The Characteristics of Shakespeare's Comedies
Shakespeare wrote many different forms of literary works and one of them is comedy. At the end of his professional life he had written four famous comedies which were later called his "romances". Shakespeare's comedies were not primarily love stories but they all included a love plot. His romances all had the happy ending of a comedy, but in a way they hinted on violence (Prentice Hall Literature). His focus and emphasis was clearly towards the structure and language of his comedies, which made his comedies quite distinct from others. The ideas and concepts also made his comedies designated, as we experienced it in one of his most famous comedy A Midsummer Night's Dream.
The structure of Shakespeare comedies is common in all his comic drama. The play goes through three phases. In the first stage there is order and discipline. Then it goes through a situation where there is chaos and disorder. Finally in the third stage order is restored again and the play ends in a festive ending. In the beginning of A Midsummer Nights Dream we see that Theseus has entire control over the people in Athens and he is getting ready to wed Hyppolita, queen of the amazons. Then quickly the whole situation changes when Lysander and Hermia flee into the forest and complications start to build up. The play ends with a joyful ending, when daylight has returned, the duke and duchess and the four lovers are united in the bonds of marriage and they are entertaining themselves with dance and music. Their world of love has come to its proper order.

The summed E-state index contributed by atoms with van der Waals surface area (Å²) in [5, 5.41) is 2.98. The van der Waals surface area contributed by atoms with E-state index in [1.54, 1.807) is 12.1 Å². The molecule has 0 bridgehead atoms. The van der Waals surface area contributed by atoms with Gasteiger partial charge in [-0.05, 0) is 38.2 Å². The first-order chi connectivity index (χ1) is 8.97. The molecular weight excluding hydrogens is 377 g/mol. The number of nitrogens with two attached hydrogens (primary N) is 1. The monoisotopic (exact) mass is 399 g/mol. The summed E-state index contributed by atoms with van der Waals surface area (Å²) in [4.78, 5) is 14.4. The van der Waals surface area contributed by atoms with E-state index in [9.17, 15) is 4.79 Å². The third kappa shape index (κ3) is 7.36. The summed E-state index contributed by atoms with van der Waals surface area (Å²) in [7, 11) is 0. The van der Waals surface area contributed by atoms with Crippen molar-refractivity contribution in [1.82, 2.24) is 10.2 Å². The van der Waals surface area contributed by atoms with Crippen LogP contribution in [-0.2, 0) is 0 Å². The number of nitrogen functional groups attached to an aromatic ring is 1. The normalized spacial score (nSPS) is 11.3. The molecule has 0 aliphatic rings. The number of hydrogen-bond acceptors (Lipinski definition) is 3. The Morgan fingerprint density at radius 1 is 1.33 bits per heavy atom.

The language was evidently the main reason why Shakespeare's comedies were more amusing than other comedies of his time. He used many techniques to illustrate humor, and sometimes we have to know the inner meanings to find it comical. The play of words or puns were very popular in the comedies of Shakespeare. Quince makes a good pun when he mentions the French crown. It is a pun...
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